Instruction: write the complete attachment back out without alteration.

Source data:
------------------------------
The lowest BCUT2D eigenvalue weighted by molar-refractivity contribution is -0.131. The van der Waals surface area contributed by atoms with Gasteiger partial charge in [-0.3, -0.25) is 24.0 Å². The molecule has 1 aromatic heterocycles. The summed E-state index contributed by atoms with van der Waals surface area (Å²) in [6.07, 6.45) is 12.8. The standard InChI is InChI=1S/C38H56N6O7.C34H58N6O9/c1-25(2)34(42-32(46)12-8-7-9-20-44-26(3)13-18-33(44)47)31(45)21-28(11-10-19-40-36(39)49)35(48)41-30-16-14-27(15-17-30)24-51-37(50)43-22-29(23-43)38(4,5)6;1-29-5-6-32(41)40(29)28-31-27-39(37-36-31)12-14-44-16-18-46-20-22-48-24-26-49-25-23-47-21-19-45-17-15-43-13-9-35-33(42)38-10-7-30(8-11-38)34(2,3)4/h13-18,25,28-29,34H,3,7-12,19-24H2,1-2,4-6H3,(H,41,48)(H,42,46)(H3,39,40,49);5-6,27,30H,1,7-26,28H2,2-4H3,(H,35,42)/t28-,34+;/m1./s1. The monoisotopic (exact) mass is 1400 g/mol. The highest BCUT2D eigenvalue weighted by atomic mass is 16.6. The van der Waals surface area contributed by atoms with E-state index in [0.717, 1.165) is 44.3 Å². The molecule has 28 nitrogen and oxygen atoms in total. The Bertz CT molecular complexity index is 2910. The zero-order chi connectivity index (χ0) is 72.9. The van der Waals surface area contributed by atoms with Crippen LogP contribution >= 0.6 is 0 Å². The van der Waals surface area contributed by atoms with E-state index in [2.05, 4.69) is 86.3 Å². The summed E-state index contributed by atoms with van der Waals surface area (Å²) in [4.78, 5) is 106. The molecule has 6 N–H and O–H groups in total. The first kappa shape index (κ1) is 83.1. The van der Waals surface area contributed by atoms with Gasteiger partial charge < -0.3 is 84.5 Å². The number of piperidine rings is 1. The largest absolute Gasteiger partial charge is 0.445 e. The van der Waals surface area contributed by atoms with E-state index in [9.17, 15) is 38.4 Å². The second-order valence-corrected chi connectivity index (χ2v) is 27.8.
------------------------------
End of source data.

The lowest BCUT2D eigenvalue weighted by molar-refractivity contribution is -0.131. The van der Waals surface area contributed by atoms with Gasteiger partial charge in [-0.3, -0.25) is 24.0 Å². The molecule has 1 aromatic heterocycles. The summed E-state index contributed by atoms with van der Waals surface area (Å²) in [6.07, 6.45) is 12.8. The standard InChI is InChI=1S/C38H56N6O7.C34H58N6O9/c1-25(2)34(42-32(46)12-8-7-9-20-44-26(3)13-18-33(44)47)31(45)21-28(11-10-19-40-36(39)49)35(48)41-30-16-14-27(15-17-30)24-51-37(50)43-22-29(23-43)38(4,5)6;1-29-5-6-32(41)40(29)28-31-27-39(37-36-31)12-14-44-16-18-46-20-22-48-24-26-49-25-23-47-21-19-45-17-15-43-13-9-35-33(42)38-10-7-30(8-11-38)34(2,3)4/h13-18,25,28-29,34H,3,7-12,19-24H2,1-2,4-6H3,(H,41,48)(H,42,46)(H3,39,40,49);5-6,27,30H,1,7-26,28H2,2-4H3,(H,35,42)/t28-,34+;/m1./s1. The monoisotopic (exact) mass is 1400 g/mol. The highest BCUT2D eigenvalue weighted by atomic mass is 16.6. The van der Waals surface area contributed by atoms with E-state index in [0.717, 1.165) is 44.3 Å². The molecule has 28 nitrogen and oxygen atoms in total. The Bertz CT molecular complexity index is 2910. The zero-order chi connectivity index (χ0) is 72.9. The van der Waals surface area contributed by atoms with Crippen LogP contribution >= 0.6 is 0 Å². The van der Waals surface area contributed by atoms with E-state index in [2.05, 4.69) is 86.3 Å². The summed E-state index contributed by atoms with van der Waals surface area (Å²) in [4.78, 5) is 106. The molecule has 6 N–H and O–H groups in total. The first kappa shape index (κ1) is 83.1. The van der Waals surface area contributed by atoms with Gasteiger partial charge < -0.3 is 84.5 Å². The number of piperidine rings is 1. The largest absolute Gasteiger partial charge is 0.445 e. The van der Waals surface area contributed by atoms with E-state index in [9.17, 15) is 38.4 Å². The second-order valence-corrected chi connectivity index (χ2v) is 27.8.